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Old 01-23-2012, 05:08 AM   #13
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Quote:
Originally Posted by kwikfishron View Post
I couldnít agree with you more.

About half of what I do these days is restoring 90+ year old homes inside and out back to there original like new condition.

Repair as needed and restore the rest.

These are the jobs that are fun for me. There is a certain amount of pride with turning these old homes into a shiny new penny again and the customers that come with these jobs are in a class of their own and are usually a pleasure to work for.

Iím sure the original craftsmen that built these homes would appreciate it and never could imagine that a hundred years later someone would come along and poke thousands of holes in their work just to wrap it in plastic.

Sorry for getting off topic here but your comment just got me thinking of the big picture.
I appreciate your post here Ron. I consider myself an old school craftsman myself, so I understand your motivation. Most "painters" I know today are merely color change artists, not painters. I really enjoy taking a weathered, run down place and restoring it to gem status. That's sometimes a greater reward than the pay. Even with standard everyday repaints, there's a lot more work that goes into it that most painters ignore or don't know to do. I have a lot of customers who appreciate the work that I do, they understand. So I know the feeling you express about those types of customers. Contrast that with the many painters over the years who look at me like a kook because I still adhere to the practices and care I was taught starting out. Those types of customers are getting harder and harder to find though, and you and I are of a dying breed.
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Old 01-23-2012, 08:30 AM   #14
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I worked almost exclusively on antique homes. One of the last complete restorations was magical. It was early 1900s balloon construction built by employees of a lumber company during the winter months. Thing was perfectly square to the day. Even the garage had wallpaper (After the war every possible space was chopped into living units and given a mailbox for GI bill benefits to go to the UofI. Many nice places were completely destroyed before an occupancy law was enacted. This garage had wallpaper and a wood stove to prove it was an apartment!). Anyhow the structure had beautiful cypress/cedar siding that had been on with some paint layers since the beginning. We took it down to the wood made all repairs, primed with it Fresh Start. The owner fell on bad market times, ran out of time, and had to sell it.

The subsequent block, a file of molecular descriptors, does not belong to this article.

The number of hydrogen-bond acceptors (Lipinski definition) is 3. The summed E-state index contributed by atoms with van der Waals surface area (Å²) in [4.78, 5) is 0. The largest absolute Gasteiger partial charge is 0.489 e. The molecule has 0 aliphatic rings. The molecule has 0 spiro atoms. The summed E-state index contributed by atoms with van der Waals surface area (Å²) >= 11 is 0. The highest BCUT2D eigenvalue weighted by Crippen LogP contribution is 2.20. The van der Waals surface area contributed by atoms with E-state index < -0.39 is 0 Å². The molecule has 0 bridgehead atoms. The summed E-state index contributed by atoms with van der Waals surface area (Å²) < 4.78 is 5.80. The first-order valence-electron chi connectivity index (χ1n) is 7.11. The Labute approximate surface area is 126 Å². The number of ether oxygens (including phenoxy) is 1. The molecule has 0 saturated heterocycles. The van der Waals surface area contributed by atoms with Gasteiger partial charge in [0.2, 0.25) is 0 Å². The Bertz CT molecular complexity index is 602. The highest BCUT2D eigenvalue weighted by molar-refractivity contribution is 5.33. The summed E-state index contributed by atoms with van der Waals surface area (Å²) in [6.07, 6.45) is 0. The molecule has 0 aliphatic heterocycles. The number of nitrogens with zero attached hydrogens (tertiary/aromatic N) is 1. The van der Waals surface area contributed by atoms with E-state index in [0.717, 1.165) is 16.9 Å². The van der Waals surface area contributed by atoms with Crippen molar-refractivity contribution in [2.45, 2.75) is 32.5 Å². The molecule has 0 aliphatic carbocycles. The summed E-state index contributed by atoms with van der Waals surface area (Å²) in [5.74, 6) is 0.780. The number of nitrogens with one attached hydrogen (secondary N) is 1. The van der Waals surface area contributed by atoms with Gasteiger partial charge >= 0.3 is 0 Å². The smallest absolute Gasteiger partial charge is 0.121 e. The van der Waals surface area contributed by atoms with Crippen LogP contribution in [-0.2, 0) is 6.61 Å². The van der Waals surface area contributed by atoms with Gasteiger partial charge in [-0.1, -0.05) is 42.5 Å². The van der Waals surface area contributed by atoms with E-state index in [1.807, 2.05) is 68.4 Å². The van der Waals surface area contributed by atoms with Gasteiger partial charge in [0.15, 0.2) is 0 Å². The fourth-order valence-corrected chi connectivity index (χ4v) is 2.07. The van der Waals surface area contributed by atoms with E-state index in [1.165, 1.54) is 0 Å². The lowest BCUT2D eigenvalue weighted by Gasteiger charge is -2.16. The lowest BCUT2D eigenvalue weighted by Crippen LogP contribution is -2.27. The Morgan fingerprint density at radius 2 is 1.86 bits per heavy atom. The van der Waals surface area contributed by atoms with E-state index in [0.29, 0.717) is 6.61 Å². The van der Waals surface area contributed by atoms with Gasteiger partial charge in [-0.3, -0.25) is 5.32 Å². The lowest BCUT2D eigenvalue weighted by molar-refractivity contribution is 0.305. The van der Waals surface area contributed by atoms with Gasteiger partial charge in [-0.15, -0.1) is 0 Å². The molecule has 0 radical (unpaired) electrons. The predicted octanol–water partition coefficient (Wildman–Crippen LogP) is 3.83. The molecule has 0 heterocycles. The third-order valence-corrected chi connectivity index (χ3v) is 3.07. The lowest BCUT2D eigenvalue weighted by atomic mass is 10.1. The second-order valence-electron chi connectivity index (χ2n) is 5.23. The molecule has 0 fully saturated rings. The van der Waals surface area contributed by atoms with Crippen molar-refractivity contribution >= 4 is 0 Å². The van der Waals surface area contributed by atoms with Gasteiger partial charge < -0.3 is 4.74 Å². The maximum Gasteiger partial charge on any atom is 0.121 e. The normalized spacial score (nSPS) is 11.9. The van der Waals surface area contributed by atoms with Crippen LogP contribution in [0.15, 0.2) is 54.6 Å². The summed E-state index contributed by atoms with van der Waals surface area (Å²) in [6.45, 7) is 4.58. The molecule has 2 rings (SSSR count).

First thing new owners did was rip the hideous wood siding off, dumpster it, and replace it with vinyl! I nearly cried and the historical preservation folks came unglued but the damage was done. Unfortunately such stupid moves ripple through entire historic neighborhoods. The people were heavily fined and there was a threat to make them take the vinyl off and put replacement wood back on but that never went anywhere. The idiots still have no idea they reduced the value dramatically since it cannot be sold as historic, in least in the district it is in, with vinyl siding.

The idea of a solid stain is a good one. I lot of the fellow historic restorers in Central Illinois used an acrylic version of product by MAB once the wood was stripped. I think it was Timberline but I fly from memory not to be trusted. It worked out great. I used it on fences and things. I hope Sherwin Williams did not KO that product when they acquired MAB.

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Old 01-23-2012, 08:40 AM   #15
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You are being ripped offI can get it for $23 here.
It is well worth the extra $4 to me to have a product adjusted for altitude! It is sold under the brand name BARE and instead of a furry animal on the can there is naked pole dancer to drive home the point it is stripper/primer/paint in one.